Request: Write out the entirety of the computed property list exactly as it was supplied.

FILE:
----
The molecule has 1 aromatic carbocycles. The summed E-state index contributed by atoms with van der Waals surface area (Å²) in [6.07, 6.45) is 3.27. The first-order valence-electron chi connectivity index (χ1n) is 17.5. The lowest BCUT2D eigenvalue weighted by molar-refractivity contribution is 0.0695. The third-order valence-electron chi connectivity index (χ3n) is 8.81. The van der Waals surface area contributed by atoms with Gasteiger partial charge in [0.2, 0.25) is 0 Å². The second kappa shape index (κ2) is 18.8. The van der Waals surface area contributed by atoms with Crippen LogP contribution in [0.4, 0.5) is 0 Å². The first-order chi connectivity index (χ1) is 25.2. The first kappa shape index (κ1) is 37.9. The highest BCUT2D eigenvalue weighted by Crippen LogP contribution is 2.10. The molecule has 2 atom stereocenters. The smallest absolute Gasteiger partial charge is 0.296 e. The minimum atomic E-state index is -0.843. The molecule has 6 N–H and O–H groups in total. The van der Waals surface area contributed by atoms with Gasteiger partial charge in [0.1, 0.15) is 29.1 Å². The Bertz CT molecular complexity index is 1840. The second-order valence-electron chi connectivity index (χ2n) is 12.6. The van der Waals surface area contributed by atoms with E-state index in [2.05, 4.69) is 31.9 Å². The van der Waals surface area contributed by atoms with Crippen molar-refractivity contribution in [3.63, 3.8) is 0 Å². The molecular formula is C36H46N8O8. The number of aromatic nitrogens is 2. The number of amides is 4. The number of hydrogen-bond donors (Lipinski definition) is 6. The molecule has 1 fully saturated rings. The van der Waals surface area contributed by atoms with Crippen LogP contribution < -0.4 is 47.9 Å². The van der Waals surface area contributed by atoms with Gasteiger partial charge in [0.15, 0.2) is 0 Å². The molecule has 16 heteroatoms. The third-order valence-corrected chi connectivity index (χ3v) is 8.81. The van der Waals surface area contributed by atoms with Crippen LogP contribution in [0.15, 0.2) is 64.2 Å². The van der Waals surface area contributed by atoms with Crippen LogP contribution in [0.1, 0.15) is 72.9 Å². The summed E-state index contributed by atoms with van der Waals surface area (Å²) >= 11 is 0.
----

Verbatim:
The molecule has 1 aromatic carbocycles. The summed E-state index contributed by atoms with van der Waals surface area (Å²) in [6.07, 6.45) is 3.27. The first-order valence-electron chi connectivity index (χ1n) is 17.5. The lowest BCUT2D eigenvalue weighted by molar-refractivity contribution is 0.0695. The third-order valence-electron chi connectivity index (χ3n) is 8.81. The van der Waals surface area contributed by atoms with Gasteiger partial charge in [0.2, 0.25) is 0 Å². The second kappa shape index (κ2) is 18.8. The van der Waals surface area contributed by atoms with Crippen LogP contribution in [0.4, 0.5) is 0 Å². The first-order chi connectivity index (χ1) is 25.2. The first kappa shape index (κ1) is 37.9. The highest BCUT2D eigenvalue weighted by Crippen LogP contribution is 2.10. The molecule has 2 atom stereocenters. The smallest absolute Gasteiger partial charge is 0.296 e. The minimum atomic E-state index is -0.843. The molecule has 6 N–H and O–H groups in total. The van der Waals surface area contributed by atoms with Gasteiger partial charge in [0.1, 0.15) is 29.1 Å². The Bertz CT molecular complexity index is 1840. The second-order valence-electron chi connectivity index (χ2n) is 12.6. The van der Waals surface area contributed by atoms with E-state index in [2.05, 4.69) is 31.9 Å². The van der Waals surface area contributed by atoms with Crippen molar-refractivity contribution in [3.63, 3.8) is 0 Å². The molecular formula is C36H46N8O8. The number of aromatic nitrogens is 2. The number of amides is 4. The number of hydrogen-bond donors (Lipinski definition) is 6. The molecule has 1 fully saturated rings. The van der Waals surface area contributed by atoms with Crippen LogP contribution < -0.4 is 47.9 Å². The van der Waals surface area contributed by atoms with Gasteiger partial charge in [0.15, 0.2) is 0 Å². The molecule has 16 heteroatoms. The third-order valence-corrected chi connectivity index (χ3v) is 8.81. The van der Waals surface area contributed by atoms with Crippen LogP contribution in [0.15, 0.2) is 64.2 Å². The van der Waals surface area contributed by atoms with Crippen LogP contribution in [0.1, 0.15) is 72.9 Å². The summed E-state index contributed by atoms with van der Waals surface area (Å²) >= 11 is 0.